The Second & Third Voyages: 1407/8-1409 and 1409-1411
The second and third voyages of Zheng He were similar in size and purpose to that of the first. The fleet stopped in places like Java and the coastal cities of Siam (modern-day Thailand), India’s Malabar Coast and the Malay Peninsula. They were, like the first voyage, designed to develop and strengthen diplomatic ties, establish new – and expand existing – tributary relationships, and also to deal with disruptions encountered in previous voyages, including one on Ceylon (present-day Sri Lanka).
The Fourth Voyage: 1412-1415
The fourth voyage – believed to be the largest of all including close to 29,000 men and over sixty Chinese treasure ships – took Zheng He further than he had been previously. As well as the Malay Peninsula, modern-day Sri Lanka, and Calicut in India, he carried on to the Maldives, Hormuz in the Persian Gulf and, it is believed, the eastern coast of Africa. He traded spices and silks with foreign rulers and returned with diplomatic envoys from a number of countries he visited.
The Fifth Voyage: 1417-1419
One of the primary purposes of the fifth voyage was for Zheng He to return the envoys from whence they came, along with imperial letters and gifts for the various rulers in acknowledgement of them sending representatives to China. The fifth voyage is said to have returned to China with ivory, as well as zebras, camels, ostriches and even giraffes.
The Sixth Voyage: 1421-1422/3
Smaller in size than previous voyages, the sixth voyage was similar in route to the previous trip and visited a number of previous locations. Around two years after Admiral Zheng He returned, the Yongle Emperor died. While Zheng He remained at court, all naval expeditions were suspended and it would be almost a decade before he took his final voyage under the Xuande Emperor.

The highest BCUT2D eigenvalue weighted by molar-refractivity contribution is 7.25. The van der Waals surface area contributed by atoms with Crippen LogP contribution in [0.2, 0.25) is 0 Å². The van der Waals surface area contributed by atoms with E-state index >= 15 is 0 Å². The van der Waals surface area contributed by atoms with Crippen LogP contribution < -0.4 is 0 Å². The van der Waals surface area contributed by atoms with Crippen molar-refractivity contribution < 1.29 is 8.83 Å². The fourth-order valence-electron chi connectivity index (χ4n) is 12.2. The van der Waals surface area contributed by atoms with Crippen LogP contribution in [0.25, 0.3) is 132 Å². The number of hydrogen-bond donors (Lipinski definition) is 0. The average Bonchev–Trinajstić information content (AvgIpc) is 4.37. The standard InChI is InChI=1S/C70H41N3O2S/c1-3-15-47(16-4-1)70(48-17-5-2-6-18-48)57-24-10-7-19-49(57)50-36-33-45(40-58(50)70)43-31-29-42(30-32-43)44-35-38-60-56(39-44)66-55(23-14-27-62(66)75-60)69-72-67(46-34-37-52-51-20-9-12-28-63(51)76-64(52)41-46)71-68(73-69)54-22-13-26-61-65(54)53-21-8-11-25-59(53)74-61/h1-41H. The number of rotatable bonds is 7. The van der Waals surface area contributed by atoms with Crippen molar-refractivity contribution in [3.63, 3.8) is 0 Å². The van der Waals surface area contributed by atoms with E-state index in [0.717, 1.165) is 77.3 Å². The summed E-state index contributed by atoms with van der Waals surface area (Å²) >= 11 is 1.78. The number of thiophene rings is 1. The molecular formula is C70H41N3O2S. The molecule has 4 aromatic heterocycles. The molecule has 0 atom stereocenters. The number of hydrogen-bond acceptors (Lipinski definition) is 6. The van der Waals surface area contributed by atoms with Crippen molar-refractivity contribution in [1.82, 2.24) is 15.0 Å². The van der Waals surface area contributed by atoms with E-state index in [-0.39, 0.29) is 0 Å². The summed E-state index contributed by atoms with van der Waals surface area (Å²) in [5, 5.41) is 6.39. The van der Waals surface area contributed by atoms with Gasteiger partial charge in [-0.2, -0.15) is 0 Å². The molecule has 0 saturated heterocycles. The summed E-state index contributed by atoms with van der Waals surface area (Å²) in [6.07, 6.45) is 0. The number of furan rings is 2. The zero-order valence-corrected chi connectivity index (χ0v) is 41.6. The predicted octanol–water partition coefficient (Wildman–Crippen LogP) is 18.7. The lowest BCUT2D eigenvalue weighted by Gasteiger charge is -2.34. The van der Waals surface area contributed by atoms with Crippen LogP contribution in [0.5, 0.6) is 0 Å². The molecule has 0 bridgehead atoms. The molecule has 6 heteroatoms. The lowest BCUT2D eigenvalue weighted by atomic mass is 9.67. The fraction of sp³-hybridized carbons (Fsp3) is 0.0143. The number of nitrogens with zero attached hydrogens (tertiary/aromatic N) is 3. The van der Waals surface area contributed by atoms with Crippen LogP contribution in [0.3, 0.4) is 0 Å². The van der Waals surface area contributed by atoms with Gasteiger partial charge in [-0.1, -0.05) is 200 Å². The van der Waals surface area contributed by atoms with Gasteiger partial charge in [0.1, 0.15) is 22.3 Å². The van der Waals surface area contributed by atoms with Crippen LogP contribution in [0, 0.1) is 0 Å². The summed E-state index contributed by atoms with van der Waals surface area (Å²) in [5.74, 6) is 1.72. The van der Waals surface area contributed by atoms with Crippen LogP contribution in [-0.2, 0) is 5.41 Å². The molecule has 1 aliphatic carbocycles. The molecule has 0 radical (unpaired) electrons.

The Last Voyage of Zheng He
A huge fleet of Chinese treasure ships set out in 1431 for what would be the last hurrah of Zheng He.
By this time he was around sixty and in failing health, but the lure of the open ocean was too good to refuse. The seventh voyage reached as far west as Hormuz and contemporary sources suggest they visited at least seventeen or even as many as twenty countries. This was to be his final voyage.
There are two competing theories as to the date of the death of Zheng He.
The most commonly accepted theory is that Zheng He died in 1433, either at sea or shortly after his fleet returned to China. This version is widely cited in historical documents and is the one most historians lean towards due to its consistency with the timelines of his voyages and historical records from the Ming dynasty.
A less common but still significant theory suggests that Zheng He died in 1435, two years after the last voyage. This theory is based on some later historical texts and inscriptions that suggest he might have lived beyond the completion of his seventh voyage. However, this theory is not as widely accepted due to less supporting evidence compared to the 1433 theory.
The exact circumstances and location of his death remain uncertain due to the lack of definitive historical records. Despite this, his legacy as a great navigator and diplomat endures, and the voyages of Zheng He continue to be celebrated for their remarkable achievements in maritime history.
The Enduring Legacy of Zheng He
The Zheng He voyages stand as a monumental chapter in the annals of maritime history, showcasing the prowess and ambition of the Ming Dynasty’s naval capabilities.
His journeys surpassed the maritime boundaries of his time, and fostered unprecedented cultural and economic exchanges between China and the rest of the world. The expeditions, marked by their scale, sophistication, and diplomatic finesse, not only redefined global trade routes, but also left an indelible mark on the history of international relations and cross-cultural interactions.
The story of Zheng He continues to inspire and intrigue scholars, and is a reminder of the complexity of the vast, interconnected tapestry of human history.